Taking a real police case–it was also the subject of a novel called “Deadly Confession” (2006) by Romanian writer Tatiana Niculescu Bran–and fictionalizing it for the big screen, Romanian filmmaker Cristian Mungiu took his new film “După dealuri” (“Beyond the hills” in Romanian) to Cannes and walked away with two wins (Mungiu previously earned the festival’s top honor, the Palme D’Or): best screenplay, and his leads won for best female interpretation. In “După Dealuri” a young woman who’s retired to a convent is confronted by her past in the form of a lover who’s come to stay with her after an unsuccessful attempt to work outside Romania. How will she deal with this unwanted disturbance? Will her faith in god be compromised by it? “După dealuri” is slow-brewing and fascinating. Shooting on location was nearly impossible, however, as we found out. We caught up with Cristian Mungiu, spoke briefly, and asked a few pointed questions.
Screen Comment: I notice you like to cast new actors in every new movie you shoot, is this a conscious thing? Are you motivated to give as many upcoming actors a chance to appear in your movies?
Cristian Mungiu: Actually, I often work again with the actors that had roles in my previous films. What is true is that I avoid using them again as main characters immediately after their previous role as a main character, especially if the part is not very different: I don’t think this would be good, neither for the film, nor for them. Whenever I have the possibility to work with them again offering them a very different part than before, I do: I used Vlad Ivanov in “Tales from the Golden Age,” right after “4 month, 3 weeks and 2 days” because I could cast him as a shy silent driver after he had interpreted a tough merciless abortionist. I am trying to choose for each character in the screenplay the actor which is the closest to what I imagined about that character when I was writing: in terms of attitude, looks, manner of speech and so on. I don’t choose actors because they are unknown or experienced, professionals or nonprofessionals, friends or stars and so on–I chose what I think it’s best for the film. Sometimes I’m right, sometimes I’m wrong.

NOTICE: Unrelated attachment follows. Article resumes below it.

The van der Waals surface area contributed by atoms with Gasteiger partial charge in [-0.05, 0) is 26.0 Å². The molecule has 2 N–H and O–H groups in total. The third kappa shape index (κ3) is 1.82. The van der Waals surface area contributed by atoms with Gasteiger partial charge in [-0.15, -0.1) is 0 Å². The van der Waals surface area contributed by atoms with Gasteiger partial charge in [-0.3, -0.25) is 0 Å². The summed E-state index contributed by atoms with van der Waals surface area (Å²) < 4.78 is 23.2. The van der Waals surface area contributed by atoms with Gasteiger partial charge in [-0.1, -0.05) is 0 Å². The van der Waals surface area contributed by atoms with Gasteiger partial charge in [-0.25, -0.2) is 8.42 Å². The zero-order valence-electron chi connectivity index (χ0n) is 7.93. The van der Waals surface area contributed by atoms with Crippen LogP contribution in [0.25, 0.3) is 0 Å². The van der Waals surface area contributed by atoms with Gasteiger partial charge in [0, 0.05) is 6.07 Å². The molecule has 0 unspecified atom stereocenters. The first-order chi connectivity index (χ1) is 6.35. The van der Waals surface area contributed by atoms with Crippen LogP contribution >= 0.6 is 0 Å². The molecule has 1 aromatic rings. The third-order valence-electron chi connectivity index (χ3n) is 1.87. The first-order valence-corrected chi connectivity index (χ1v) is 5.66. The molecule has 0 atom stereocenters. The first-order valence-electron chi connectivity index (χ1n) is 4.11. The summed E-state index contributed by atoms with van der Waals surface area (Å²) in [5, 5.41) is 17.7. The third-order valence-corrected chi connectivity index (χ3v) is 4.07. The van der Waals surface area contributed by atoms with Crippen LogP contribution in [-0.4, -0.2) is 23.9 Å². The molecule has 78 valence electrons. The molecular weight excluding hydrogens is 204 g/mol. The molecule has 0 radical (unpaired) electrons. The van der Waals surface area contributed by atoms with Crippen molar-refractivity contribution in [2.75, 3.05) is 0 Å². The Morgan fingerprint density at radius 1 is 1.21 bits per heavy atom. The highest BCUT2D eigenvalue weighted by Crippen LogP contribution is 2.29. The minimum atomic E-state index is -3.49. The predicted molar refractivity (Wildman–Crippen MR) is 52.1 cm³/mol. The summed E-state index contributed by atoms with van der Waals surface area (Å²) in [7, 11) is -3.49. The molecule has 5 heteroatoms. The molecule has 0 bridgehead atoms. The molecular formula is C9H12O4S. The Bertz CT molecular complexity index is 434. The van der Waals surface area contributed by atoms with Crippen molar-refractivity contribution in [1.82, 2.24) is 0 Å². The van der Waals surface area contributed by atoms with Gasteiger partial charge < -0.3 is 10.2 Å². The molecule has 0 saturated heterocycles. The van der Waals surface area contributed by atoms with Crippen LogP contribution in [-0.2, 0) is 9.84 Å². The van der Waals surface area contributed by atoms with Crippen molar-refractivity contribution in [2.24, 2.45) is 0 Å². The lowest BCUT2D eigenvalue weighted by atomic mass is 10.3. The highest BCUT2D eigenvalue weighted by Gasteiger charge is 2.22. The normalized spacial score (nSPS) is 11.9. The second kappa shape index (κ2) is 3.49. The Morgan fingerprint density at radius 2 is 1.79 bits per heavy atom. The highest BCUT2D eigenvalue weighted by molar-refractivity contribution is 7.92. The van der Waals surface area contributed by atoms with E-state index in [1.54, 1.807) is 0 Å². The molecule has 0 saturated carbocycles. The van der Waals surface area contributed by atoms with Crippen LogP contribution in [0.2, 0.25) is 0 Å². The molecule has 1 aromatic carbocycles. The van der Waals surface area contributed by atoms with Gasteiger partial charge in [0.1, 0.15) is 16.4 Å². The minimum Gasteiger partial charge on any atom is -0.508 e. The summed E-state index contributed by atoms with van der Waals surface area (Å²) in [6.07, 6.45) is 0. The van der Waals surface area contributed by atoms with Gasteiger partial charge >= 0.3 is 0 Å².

Your previous film (2009’s “4 months, 3 weeks, 2 days”) featured strong women protagonists, same thing with “După dealuri.” Do women provide you with more inspiration when you think up your characters?
The protagonist of my first film “Occident” was a man, but it’s true that these two films that you mention have as protagonists a couple of girls having a relationship and a man with a strong role upon their decisions. This is probably because I don’t start from a character when I start writing; I need to have a basic story and it happened that these two stories involved such a trio. Still, they are very different, as stories, as cinematic patterns and also the relationships between the three characters are very different.
Is Romania a matriarchal society?
I don’t know how Romania is considered. I see it mostly as a traditionalist country with the man being the head of the family and the woman “the neck,” as people like to say at the countryside.
Did you feel pressure going to Cannes? Were you worried about people’s reactions?
First of all I was glad to be in competition; that was the biggest pressure, after the Palme d’Or. I hoped that as many people as possible will be challenged by the film and will reflect upon their own point of view about the story and about their own relationship to religion–but I wasn’t worried: if you make a fifty-million dollar romantic comedy and people don’t like it, then you have to be worried.
Can you describe one major difficulty encountered while shooting “După dealuri”?
I shot only with long takes a one hundred-fifty-minute film working twelve hours a day during winter time, sometimes in -15 degree weather in a cold set built on a windy hill, having to stage very tough and violent scenes that challenged the actors mentally, physically and morally, so it’s hard to pick up just one.